I learned a lot about bees, honey, and the people who work with them -- in fact, when I finished the book, I felt like I had accompanied Pundyk on her honey crusade, and I was sad to close the book on the final chapter.  In fact, I did not quite realize the impact The Honey Trail had made on me until I encountered one of the types of honey that Pundyk wrote about at our local farmers' market, and I got so excited that I, the introvert, had an extended conversation with the guy who was selling the honey. 

Now that is a good book!

Wednesday, June 29, 2011

Routines vs. Spontaneity (a.k.a. randomness): An INFP's Dilemma

Yes, I am an INFP according to the Meyers-Briggs Type Indicator (personality test).  In otherwords, I am introverted, intuitive, and make decisions based on feelings and perceptions.  And I have a love-hate relationship with routines.

All of the Organized People in my life always preach to me upon the virtues of routines: they make your life easier, you'll be more efficient, you won't realize in June that you should have renewed your vehicle registration in January... blah, blah, blah.

It's not that I don't know they're right.  No, it's all true.  Routines do make my life easier.  I am more efficient when I use routines.  And I do remember to do important things more consistently when I am badgered by an organized to-do list.  (They also tend to keep my INFP self from Multiple-Project-Syndrome, in which I wander around the house distractedly starting, but never finishing, a variety of long and involved tasks until I get overwhelmed with the huge list of things I haven't finished, and sit down to read a book until it's time to go to bed.)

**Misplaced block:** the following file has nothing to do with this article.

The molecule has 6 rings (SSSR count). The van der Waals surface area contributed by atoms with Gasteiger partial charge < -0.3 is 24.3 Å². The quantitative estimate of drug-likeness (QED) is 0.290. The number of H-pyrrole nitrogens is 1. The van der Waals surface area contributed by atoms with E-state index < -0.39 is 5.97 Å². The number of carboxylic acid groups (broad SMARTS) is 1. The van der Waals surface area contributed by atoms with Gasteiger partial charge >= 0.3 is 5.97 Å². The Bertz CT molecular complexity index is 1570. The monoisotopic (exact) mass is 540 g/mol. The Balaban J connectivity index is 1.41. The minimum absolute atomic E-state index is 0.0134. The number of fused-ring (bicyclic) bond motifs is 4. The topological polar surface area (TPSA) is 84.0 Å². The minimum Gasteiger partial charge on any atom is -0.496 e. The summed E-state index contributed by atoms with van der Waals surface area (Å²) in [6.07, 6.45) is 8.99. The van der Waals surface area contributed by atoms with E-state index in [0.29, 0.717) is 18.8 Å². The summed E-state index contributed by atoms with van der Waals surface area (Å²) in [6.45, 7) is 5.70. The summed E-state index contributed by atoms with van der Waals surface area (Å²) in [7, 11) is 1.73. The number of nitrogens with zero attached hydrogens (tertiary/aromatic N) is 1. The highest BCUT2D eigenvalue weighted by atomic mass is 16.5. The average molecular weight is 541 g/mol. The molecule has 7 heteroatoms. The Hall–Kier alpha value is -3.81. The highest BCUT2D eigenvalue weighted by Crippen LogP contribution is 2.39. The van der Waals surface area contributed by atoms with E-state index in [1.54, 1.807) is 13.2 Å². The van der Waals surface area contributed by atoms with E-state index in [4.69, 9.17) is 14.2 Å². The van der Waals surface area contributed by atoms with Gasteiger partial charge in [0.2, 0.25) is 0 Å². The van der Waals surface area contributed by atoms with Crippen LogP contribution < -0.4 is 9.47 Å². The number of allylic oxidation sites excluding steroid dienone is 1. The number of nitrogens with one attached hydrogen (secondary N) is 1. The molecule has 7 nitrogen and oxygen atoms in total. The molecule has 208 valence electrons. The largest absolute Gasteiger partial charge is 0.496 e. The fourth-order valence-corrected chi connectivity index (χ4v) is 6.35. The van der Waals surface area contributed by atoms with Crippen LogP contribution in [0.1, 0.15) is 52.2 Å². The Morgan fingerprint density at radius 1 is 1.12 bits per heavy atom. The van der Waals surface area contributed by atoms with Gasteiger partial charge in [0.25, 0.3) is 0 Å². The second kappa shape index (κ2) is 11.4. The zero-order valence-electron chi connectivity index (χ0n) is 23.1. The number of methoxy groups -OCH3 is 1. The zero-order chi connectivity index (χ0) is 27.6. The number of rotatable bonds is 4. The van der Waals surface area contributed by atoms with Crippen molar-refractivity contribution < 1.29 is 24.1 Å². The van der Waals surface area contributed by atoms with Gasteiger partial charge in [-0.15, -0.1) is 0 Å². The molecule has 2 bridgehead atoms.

So, you may well ask, if routines are so great, why the dilemma?  Because they're, well... boring.

As an INFP, I am attracted to routines because I don't like to make decisions on the fly (I need to think them through for a good, long time first), and routines save me from having to do that.  What do I do next?  Why, wash the bathroom floor because that's the routine. 

However, also as an INFP, I eschew sameness, repetetiveness, etc. because I love living in the moment, doing something just because that's what I feel like doing right then.  Go to the store and buy an ice cream maker and ice cream ingredients, so we can make our own delicious homemade ice cream RIGHT NOW?  Why not?  It sounds like fun!

So I go back and forth -- establishing routines to make my life more organized and less stressful, and ignoring those routines because I'm tired of doing the same thing over and over again.

I suppose, like any other dilemma, the answer lies in balance.  Some routines, like planning dinner menus and making shopping lists, can bring solidity to my life without making me feel like I'm driving up and down the same street over and over again, looking for a way out.  Other things, I will probably never make a routine of, like laying my clothes out the night before for the following day.  I retain the right to make a last-minute decision change in what I want to wear!